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Drug-awareness training in the Pacific

NZ Customs Policy Analyst Pacific Security Andrew Walker (left) with officers and officials from Samoa Customs, NZ Police Superintendent Ross Ardern (right), and ESR forensic scientist Dr Robyn Somerville.

Drug-awareness training
in the Pacific

Officials from the New Zealand Customs Service, New Zealand Police, and the Institute of Environmental Science and Research (ESR) are providing drug-awareness training to law enforcement and private sector groups in the Pacific.  

NZ Customs Policy Analyst Pacific Security Andrew Walker, along with NZ Police Superintendent Ross Ardern and ESR forensic scientist Dr Robyn Somerville deliver the half-day training sessions. 

The training builds on the methamphetamine (‘P’) awareness programme run in 2010. The 2013 programme has delivered presentations in Samoa, Tonga, and the Cook Islands and is funded by the Ministry of Foreign Affairs and Trade-administered Pacific Security Fund.

The sessions aim to improve border security through raising awareness of drug trends in the Pacific, and improve the ability for Pacific agencies to test for illicit drugs. 

Andrew Walker says training from NZ Customs focuses on drug trafficking in and through the Pacific, methods of concealment and instruction on using presumptive field test kits.

Superintendent Ardern shares information about the changing drug situation in the Pacific, with a focus on methamphetamine. Dr Somerville provides information about clandestine meth labs and the role of ESR – including what is required to send a sample to ESR.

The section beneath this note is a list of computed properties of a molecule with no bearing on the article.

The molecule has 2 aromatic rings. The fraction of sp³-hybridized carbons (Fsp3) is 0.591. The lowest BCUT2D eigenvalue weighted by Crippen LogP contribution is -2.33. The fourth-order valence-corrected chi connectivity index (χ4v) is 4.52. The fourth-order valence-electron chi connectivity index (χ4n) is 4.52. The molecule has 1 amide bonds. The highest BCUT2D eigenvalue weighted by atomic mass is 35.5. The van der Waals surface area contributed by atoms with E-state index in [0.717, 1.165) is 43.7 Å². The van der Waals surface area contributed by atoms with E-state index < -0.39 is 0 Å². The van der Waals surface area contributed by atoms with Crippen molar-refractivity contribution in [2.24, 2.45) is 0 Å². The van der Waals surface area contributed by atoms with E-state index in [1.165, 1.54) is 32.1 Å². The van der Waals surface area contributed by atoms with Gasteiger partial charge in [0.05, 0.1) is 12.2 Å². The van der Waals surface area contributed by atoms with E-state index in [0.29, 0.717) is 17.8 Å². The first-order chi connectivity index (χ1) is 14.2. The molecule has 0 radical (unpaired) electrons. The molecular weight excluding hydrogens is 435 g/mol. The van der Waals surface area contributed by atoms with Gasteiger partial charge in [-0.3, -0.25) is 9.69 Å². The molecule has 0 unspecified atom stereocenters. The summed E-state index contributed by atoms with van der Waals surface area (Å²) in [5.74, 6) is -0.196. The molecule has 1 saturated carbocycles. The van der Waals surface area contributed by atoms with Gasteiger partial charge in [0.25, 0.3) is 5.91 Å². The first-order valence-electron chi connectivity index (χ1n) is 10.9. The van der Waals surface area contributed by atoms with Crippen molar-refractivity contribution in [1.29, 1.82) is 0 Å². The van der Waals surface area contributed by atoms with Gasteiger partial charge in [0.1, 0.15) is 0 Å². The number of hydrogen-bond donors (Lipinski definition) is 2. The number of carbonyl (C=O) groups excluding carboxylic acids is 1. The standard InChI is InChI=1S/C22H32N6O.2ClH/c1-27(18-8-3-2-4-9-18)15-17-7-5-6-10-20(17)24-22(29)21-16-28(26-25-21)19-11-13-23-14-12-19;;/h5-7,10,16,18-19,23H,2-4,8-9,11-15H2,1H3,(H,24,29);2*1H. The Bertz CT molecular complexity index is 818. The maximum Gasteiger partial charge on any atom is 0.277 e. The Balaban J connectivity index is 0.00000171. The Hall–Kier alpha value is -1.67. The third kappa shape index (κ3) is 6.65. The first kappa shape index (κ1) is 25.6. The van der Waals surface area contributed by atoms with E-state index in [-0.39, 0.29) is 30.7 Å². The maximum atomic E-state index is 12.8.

While presumptive tests are very helpful during Customs inspections and investigations, an evidential laboratory test is required for court.  Most Pacific Island Countries do not have the facilities to conduct these tests and use the services of the ESR in NZ or labs in Australia for evidential testing.

Andrew Walker says training sessions will be delivered in Vanuatu in May 2013 and Fiji in June.

“As much as possible we tailor the sessions to the local audience and use examples of recent local and regional seizures.

“As well as ongoing instances of Pacific countries being used as transit points for illicit drugs by transnational organised crime groups, some Pacific island countries are seeing changes in domestic drug use.  Samoa for example has seen cannabis cultivation and use for many years but is now starting to see methamphetamine-related cases before the courts.  So it is a good time to spread the word about the dangers of this insidious trade”.

Along with the sessions, all participating countries have been supplied with presumptive drug test kits which allow officers to chemically test samples. “IDenta” presumptive drug field test kits are supplied to Customs and Police in each country.  The kits were recommended by the National Drug Intelligence Bureau and an initial trial by Samoa Police found them to be a good fit for the Pacific environment.